• Deacon Andy started off with the “good stuff,” focusing on the gift of God’s grace and how our moral life is lived in response to this unearned gift. Andy led the parents through an explanation of actual grace as those moments when we sense a nudge from God, who is trying to get our attention. Andy told a great story of how, when he was a child, his grandmother would greet him or say goodbye to him by holding his face and kissing him while saying, “I love you.” He used this as an example of actual grace—a moment when he felt nudged by God to recognize his loving presence. He then invited the parents to discuss similar moments in their lives when they felt nudged by God. As always, the parents really seem to enjoy these moments of sharing, which are non-threatening but still nudge them to think and share about their relationship with God. I guess we can say that these discussion moments are experiences of actual grace!
  • I then followed with an explanation of sanctifying grace, comparing it to a relationship that sustains us in an ongoing way, even when we are not in the presence of the other person or actively engaged with that person. I talked about how we encounter sanctifying grace in ongoing prayer, reception of the Eucharist, and celebration of the sacraments. I used this as a jumping-off point to talk about spirituality and, specifically, Ignatian spirituality, which invites us to recognize God’s grace all around us (“finding God in all things“) as a basis for the moral life. We then watched a wonderful short video by Br. David Steindl-Rast, which captures the beauty of finding God in all things and being grateful.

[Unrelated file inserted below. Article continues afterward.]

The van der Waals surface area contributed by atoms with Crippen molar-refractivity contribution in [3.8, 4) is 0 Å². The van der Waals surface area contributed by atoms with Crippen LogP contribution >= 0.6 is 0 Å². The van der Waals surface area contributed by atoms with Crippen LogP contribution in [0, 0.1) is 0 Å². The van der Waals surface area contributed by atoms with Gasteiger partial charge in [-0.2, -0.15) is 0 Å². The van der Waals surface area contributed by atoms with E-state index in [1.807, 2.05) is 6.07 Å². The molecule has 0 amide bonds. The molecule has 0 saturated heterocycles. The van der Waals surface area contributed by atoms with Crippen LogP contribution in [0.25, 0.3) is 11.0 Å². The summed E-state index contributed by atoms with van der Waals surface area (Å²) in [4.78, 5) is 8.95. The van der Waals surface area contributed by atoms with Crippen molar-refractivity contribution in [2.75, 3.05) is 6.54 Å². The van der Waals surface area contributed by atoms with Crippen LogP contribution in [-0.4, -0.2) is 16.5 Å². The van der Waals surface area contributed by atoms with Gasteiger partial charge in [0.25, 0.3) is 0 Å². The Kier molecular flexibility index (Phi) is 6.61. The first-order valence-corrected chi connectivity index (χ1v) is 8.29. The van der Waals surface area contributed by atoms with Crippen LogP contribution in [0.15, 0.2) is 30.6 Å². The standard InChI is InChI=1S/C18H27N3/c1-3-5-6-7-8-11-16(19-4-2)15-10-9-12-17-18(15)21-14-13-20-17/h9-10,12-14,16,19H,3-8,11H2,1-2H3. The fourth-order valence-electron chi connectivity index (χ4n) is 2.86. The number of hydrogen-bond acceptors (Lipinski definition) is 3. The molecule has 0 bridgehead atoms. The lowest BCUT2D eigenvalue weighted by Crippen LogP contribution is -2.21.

• Deacon Andy then explained that, with all of that as a foundation, we can now look at the concept of sin, emphasizing that God’s grace comes first and that our moral life is based on how we respond to that gift of grace. Andy explored the concepts of original sin, mortal sin, and venial sin with the parents and outlined the principles that we use to judge the seriousness of a sinful act.